2.2 The Commission takes the view that it acted in accordance with the criteria set out and within the limits of its discretion in assessing the relevant factors.

2.3 Tender procedures need to be transparent. It is therefore good administrative practice in such procedures for the administration to set out the conditions that applicants have to fulfil as clearly as possible. In the present case, the decisive criterion was that applicants had to have "hands on experience of the design of water treatment facilities". This requirement is nowhere expressly mentioned in the invitation for tenders. Nor was it obvious that this was to be the decisive criterion for applicants. By omitting clearly to spell out this criterion, the Commission has thus failed to render the selection procedure as transparent as it could and ought to have been. This constitutes an instance of maladministration. The Ombudsman therefore considers it necessary to make a critical remark in this regard.

3 Unequal treatment of tenderers

3.1 The complainant claims that the Commission treated tenderers unequally. In this context, he puts forward three arguments: (1) The relevant expert at the firm to which the contract was awarded had a good personal relationship with at least one of the Commission officials responsible for the contract; (2) the complainant's firm did have the necessary experience to fulfil the Commission's requirement that applicants needed to have "hands on experience of the design of water treatment facilities" and (3) neither EDC nor Eunice fulfilled the said requirement.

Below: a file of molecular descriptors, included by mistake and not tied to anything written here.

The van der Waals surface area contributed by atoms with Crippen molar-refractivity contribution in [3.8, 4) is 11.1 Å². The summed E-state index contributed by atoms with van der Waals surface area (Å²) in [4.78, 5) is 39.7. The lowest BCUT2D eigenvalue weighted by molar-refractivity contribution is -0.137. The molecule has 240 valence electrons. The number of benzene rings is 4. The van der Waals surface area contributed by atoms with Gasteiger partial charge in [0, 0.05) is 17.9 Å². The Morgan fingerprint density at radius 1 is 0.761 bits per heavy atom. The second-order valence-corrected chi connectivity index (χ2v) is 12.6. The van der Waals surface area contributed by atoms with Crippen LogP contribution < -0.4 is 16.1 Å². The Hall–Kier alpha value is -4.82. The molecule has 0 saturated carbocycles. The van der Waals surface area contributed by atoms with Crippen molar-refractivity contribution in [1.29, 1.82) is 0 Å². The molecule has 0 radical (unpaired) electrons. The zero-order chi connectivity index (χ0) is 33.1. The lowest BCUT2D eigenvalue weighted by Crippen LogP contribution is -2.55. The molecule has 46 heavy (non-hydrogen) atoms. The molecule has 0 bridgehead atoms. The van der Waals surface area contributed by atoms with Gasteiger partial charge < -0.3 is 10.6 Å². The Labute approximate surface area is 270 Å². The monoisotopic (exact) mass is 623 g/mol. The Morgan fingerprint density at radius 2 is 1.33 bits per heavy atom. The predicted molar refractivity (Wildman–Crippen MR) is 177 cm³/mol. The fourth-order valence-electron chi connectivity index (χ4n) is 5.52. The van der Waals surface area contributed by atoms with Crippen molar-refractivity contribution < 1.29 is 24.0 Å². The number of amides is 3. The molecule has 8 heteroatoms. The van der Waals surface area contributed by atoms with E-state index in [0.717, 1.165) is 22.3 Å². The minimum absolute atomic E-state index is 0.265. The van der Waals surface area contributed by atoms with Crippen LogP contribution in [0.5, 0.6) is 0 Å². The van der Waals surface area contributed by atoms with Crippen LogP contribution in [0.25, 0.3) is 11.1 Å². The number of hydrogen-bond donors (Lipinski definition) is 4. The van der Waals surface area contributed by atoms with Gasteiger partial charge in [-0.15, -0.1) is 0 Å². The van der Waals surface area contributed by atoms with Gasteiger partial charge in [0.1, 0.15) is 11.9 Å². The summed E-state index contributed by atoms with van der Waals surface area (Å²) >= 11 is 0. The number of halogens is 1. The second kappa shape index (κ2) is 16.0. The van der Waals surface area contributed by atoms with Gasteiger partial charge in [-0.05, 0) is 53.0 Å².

3.2 The Commission rejects these allegations. It takes the view that there is no evidence to support the complainant's first argument. The Commission further denies that the complainant's claim that his firm fulfilled the relevant criterion is correct. Finally, the Commission takes the view that both EDC and Eunice complied with that criterion. It also stresses that the contract was awarded to neither of these two firms.

3.3 It is good administrative practice for the administration to treat tenderers equally. The Ombudsman notes that the complainant has not put forward any evidence to support his claim that the relevant expert at the firm to which the contract was awarded had a good personal relationship with at least one of the Commission officials responsible for the contract. This allegation thus cannot be regarded as having been established.

3.4 The complainant's claim that his firm fulfilled the relevant criterion is based on a passage in the tender submitted by that firm in which it was said, according to him, that he had experience in judging and approving treatment systems. The Commission denies that the relevant passage shows that the complainant's firm fulfilled the requirement that firms had to have "hands on experience of the design of water treatment facilities". The Ombudsman considers that the Commission's interpretation of the tender submitted by the complainant's firm does not appear to be unreasonable.

3.5 In so far as EDC and Eunice are concerned, it is true that the contract was not awarded to either of them. However, the offers of both firms were considered by the Commission as having fulfilled the relevant criterion. If this should not have been the case, the Commission would thus have treated tenderers unequally as the complainant claims.